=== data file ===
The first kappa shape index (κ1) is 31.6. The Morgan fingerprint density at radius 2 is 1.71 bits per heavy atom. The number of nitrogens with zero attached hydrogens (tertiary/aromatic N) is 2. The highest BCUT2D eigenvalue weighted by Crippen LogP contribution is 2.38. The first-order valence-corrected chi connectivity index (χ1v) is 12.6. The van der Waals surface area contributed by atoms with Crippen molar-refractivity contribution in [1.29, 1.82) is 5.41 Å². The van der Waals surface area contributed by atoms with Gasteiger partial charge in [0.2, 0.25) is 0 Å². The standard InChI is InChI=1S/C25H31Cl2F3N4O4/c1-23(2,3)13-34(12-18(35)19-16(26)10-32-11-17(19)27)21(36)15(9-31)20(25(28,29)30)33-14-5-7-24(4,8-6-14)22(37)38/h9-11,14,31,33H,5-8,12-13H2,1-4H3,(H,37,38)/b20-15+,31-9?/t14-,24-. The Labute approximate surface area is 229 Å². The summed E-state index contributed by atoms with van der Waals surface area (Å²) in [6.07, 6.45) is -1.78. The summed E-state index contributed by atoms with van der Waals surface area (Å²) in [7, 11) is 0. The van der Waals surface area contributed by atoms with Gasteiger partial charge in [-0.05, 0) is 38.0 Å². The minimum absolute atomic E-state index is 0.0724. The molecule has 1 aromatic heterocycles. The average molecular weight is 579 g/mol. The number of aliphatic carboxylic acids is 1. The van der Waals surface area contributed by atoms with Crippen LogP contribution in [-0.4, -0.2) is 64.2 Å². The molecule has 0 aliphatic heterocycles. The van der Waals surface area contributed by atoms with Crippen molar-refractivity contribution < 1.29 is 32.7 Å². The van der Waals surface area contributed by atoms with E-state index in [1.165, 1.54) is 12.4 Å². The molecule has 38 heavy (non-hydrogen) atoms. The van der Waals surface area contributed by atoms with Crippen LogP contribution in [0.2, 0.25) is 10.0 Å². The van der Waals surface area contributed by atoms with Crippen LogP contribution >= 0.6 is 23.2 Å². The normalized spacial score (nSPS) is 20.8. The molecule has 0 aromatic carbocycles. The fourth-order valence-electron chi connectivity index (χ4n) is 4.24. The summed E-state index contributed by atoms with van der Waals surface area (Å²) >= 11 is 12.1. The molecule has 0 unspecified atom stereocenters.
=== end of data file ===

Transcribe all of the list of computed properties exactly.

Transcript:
The first kappa shape index (κ1) is 31.6. The Morgan fingerprint density at radius 2 is 1.71 bits per heavy atom. The number of nitrogens with zero attached hydrogens (tertiary/aromatic N) is 2. The highest BCUT2D eigenvalue weighted by Crippen LogP contribution is 2.38. The first-order valence-corrected chi connectivity index (χ1v) is 12.6. The van der Waals surface area contributed by atoms with Crippen molar-refractivity contribution in [1.29, 1.82) is 5.41 Å². The van der Waals surface area contributed by atoms with Gasteiger partial charge in [0.2, 0.25) is 0 Å². The standard InChI is InChI=1S/C25H31Cl2F3N4O4/c1-23(2,3)13-34(12-18(35)19-16(26)10-32-11-17(19)27)21(36)15(9-31)20(25(28,29)30)33-14-5-7-24(4,8-6-14)22(37)38/h9-11,14,31,33H,5-8,12-13H2,1-4H3,(H,37,38)/b20-15+,31-9?/t14-,24-. The Labute approximate surface area is 229 Å². The summed E-state index contributed by atoms with van der Waals surface area (Å²) in [6.07, 6.45) is -1.78. The summed E-state index contributed by atoms with van der Waals surface area (Å²) in [7, 11) is 0. The van der Waals surface area contributed by atoms with Gasteiger partial charge in [-0.05, 0) is 38.0 Å². The minimum absolute atomic E-state index is 0.0724. The molecule has 1 aromatic heterocycles. The average molecular weight is 579 g/mol. The number of aliphatic carboxylic acids is 1. The van der Waals surface area contributed by atoms with Crippen LogP contribution in [-0.4, -0.2) is 64.2 Å². The molecule has 0 aliphatic heterocycles. The van der Waals surface area contributed by atoms with Crippen molar-refractivity contribution < 1.29 is 32.7 Å². The van der Waals surface area contributed by atoms with E-state index in [1.165, 1.54) is 12.4 Å². The molecule has 38 heavy (non-hydrogen) atoms. The van der Waals surface area contributed by atoms with Crippen LogP contribution in [0.2, 0.25) is 10.0 Å². The van der Waals surface area contributed by atoms with Crippen LogP contribution >= 0.6 is 23.2 Å². The normalized spacial score (nSPS) is 20.8. The molecule has 0 aromatic carbocycles. The fourth-order valence-electron chi connectivity index (χ4n) is 4.24. The summed E-state index contributed by atoms with van der Waals surface area (Å²) >= 11 is 12.1. The molecule has 0 unspecified atom stereocenters.